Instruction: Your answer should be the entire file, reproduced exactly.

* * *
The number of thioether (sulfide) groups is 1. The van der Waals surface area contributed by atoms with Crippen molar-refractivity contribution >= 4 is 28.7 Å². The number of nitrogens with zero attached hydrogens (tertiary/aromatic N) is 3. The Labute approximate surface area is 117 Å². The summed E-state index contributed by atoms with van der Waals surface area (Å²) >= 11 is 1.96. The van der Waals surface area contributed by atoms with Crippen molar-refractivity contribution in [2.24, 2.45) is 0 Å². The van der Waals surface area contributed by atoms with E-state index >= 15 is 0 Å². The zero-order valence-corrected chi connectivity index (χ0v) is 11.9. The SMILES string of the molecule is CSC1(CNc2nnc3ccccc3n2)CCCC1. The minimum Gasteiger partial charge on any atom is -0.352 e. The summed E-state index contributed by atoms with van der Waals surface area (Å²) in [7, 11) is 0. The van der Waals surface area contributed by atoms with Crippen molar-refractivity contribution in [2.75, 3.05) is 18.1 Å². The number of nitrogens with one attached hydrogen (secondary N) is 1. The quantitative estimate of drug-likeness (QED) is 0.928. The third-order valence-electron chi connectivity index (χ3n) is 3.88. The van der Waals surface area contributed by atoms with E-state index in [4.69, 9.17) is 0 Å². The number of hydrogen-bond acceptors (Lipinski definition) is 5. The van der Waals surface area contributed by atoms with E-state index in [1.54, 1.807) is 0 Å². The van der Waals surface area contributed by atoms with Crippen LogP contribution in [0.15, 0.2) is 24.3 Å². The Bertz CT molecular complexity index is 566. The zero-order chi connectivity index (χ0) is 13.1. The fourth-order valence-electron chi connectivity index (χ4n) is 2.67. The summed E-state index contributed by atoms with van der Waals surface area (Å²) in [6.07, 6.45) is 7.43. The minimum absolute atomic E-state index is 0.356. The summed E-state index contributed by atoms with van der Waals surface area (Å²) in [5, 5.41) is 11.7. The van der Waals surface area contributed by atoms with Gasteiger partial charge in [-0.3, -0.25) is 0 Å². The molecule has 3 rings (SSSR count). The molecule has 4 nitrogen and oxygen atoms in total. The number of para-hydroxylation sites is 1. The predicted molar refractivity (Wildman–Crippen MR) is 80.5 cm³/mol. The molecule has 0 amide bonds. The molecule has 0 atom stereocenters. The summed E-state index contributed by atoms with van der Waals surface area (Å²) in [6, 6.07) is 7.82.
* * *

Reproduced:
The number of thioether (sulfide) groups is 1. The van der Waals surface area contributed by atoms with Crippen molar-refractivity contribution >= 4 is 28.7 Å². The number of nitrogens with zero attached hydrogens (tertiary/aromatic N) is 3. The Labute approximate surface area is 117 Å². The summed E-state index contributed by atoms with van der Waals surface area (Å²) >= 11 is 1.96. The van der Waals surface area contributed by atoms with Crippen molar-refractivity contribution in [2.24, 2.45) is 0 Å². The van der Waals surface area contributed by atoms with E-state index >= 15 is 0 Å². The zero-order valence-corrected chi connectivity index (χ0v) is 11.9. The SMILES string of the molecule is CSC1(CNc2nnc3ccccc3n2)CCCC1. The minimum Gasteiger partial charge on any atom is -0.352 e. The summed E-state index contributed by atoms with van der Waals surface area (Å²) in [7, 11) is 0. The van der Waals surface area contributed by atoms with Crippen molar-refractivity contribution in [2.75, 3.05) is 18.1 Å². The number of nitrogens with one attached hydrogen (secondary N) is 1. The quantitative estimate of drug-likeness (QED) is 0.928. The third-order valence-electron chi connectivity index (χ3n) is 3.88. The van der Waals surface area contributed by atoms with E-state index in [4.69, 9.17) is 0 Å². The number of hydrogen-bond acceptors (Lipinski definition) is 5. The van der Waals surface area contributed by atoms with E-state index in [1.54, 1.807) is 0 Å². The van der Waals surface area contributed by atoms with Crippen LogP contribution in [0.15, 0.2) is 24.3 Å². The Bertz CT molecular complexity index is 566. The zero-order chi connectivity index (χ0) is 13.1. The fourth-order valence-electron chi connectivity index (χ4n) is 2.67. The summed E-state index contributed by atoms with van der Waals surface area (Å²) in [6.07, 6.45) is 7.43. The minimum absolute atomic E-state index is 0.356. The summed E-state index contributed by atoms with van der Waals surface area (Å²) in [5, 5.41) is 11.7. The van der Waals surface area contributed by atoms with Gasteiger partial charge in [-0.3, -0.25) is 0 Å². The molecule has 3 rings (SSSR count). The molecule has 4 nitrogen and oxygen atoms in total. The number of para-hydroxylation sites is 1. The predicted molar refractivity (Wildman–Crippen MR) is 80.5 cm³/mol. The molecule has 0 amide bonds. The molecule has 0 atom stereocenters. The summed E-state index contributed by atoms with van der Waals surface area (Å²) in [6, 6.07) is 7.82.